Thinking outside the Dox

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People wise to the ways of the world-wide-web know what it means to dox someone. Doxing is posting private and damaging documentation about an enemy. So, a newbie 21st Century student of language might surmise that doxology is the study of that vile act. But no. Sunday’s second reading is a doxology—a “liturgical formula of praise to God”—pasted to the end of Paul’s letter to the Romans:

To him who can strengthen you … to the only wise God, through Jesus Christ, be glory forever and ever. (Rom 16:25-27)

“Forever” is what both connotations of dox have in common. Online documents used as slander seem to have no expiration date. But, thank God, neither does the reign of the One whose earthly birth we’re ready to celebrate—the One who was born to save us from worldly cares that were birthed by the pride and vanity making us so vulnerable to mutual doxing.

In this Sunday’s gospel reading from Luke (Lk 1:26-38), that Savior’s mother exemplifies the attitude of service her holy family would live as an eternal legacy for all future families to model. The angel tells Mary, “Behold, you will conceive in your womb and bear a son, and you shall name him Jesus. He will be great and will be called Son of the Most High, and the Lord God will give him the throne of David his father, and he will rule over the house of Jacob forever, and of his kingdom there will be no end.”

How does she respond?

“Behold, I am the handmaid of the Lord. May it be done to me according to your word.”

A handmaid is a lowly servant. Today that word would be a good way to dox someone in front of their colleagues, implying they’re unworthy of an important job entrusted to them. But Christmas teaches us to adopt a spirit of doxology: praise not only for God, but for the gift of adoption we all receive as brothers and sisters of the One whose birth we celebrate. This One’s heavenly Father bequeathed the following doxology to the earthly King (David) whose bloodline would flow to the only human ever worthy of that royal title (you know who):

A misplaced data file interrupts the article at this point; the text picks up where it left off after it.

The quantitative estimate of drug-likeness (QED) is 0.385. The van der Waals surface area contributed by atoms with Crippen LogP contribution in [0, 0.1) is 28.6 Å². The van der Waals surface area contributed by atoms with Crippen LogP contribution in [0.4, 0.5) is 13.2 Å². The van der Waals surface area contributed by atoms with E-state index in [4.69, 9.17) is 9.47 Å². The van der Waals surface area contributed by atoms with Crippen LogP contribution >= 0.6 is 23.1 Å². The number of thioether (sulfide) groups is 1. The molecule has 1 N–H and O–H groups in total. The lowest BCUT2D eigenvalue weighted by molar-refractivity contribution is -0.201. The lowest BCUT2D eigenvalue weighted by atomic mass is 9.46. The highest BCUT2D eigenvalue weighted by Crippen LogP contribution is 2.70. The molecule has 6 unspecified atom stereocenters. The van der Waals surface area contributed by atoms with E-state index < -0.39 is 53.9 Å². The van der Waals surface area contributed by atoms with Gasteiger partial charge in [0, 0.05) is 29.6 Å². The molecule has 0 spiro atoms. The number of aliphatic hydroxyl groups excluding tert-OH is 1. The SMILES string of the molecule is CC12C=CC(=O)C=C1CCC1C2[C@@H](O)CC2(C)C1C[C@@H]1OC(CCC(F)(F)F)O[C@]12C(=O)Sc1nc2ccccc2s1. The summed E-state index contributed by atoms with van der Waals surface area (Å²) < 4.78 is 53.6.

“I will raise up your heir after you, sprung from your loins, and I will make his kingdom firm. I will be a father to him, and he shall be a son to me. Your house and your kingdom shall endure forever before me; your throne shall stand firm forever.” (2 Sm 7:1-5, 8b-12, 14a, 16)

In an era when spouting Biblical doxologies in public forums (outside of Christmas and Easter) is seen as a lowly occupation worthy of doxing, this non-Biblical dox is for you:

May this last day of Advent lead you to the first day of the rest of your eternal life.

–Tom Andel


  1. Our challenge in these days is to think far less about ourselves and to spend time contemplating what took place in Bethlehem.

    We become so self-absorbed, we lack the vision and desire to grasp the significance of the birth of the creator, AND Savior of the world, and what our role is in this ultimate drama.

    Why am I here? Who sent me? Where am I going?

    My wish is that we can all discover in our hearts the true meaning of Christmas!!

    • Mary taught us the true meaning of Christmas via the gift she gave us. Our thank-you should echo hers. It was given to God via her magnificent Magnificat:

      My soul proclaims the greatness of the Lord,
      my spirit rejoices in God my Savior
      for he has looked with favor on his lowly servant.
      From this day all generations will call me blessed:
      the Almighty has done great things for me,
      and holy is his Name.

      He has mercy on those who fear him
      in every generation.
      He has shown the strength of his arm,
      he has scattered the proud in their conceit.

      He has cast down the mighty from their thrones,
      and has lifted up the lowly.
      He has filled the hungry with good things,
      and the rich he has sent away empty.

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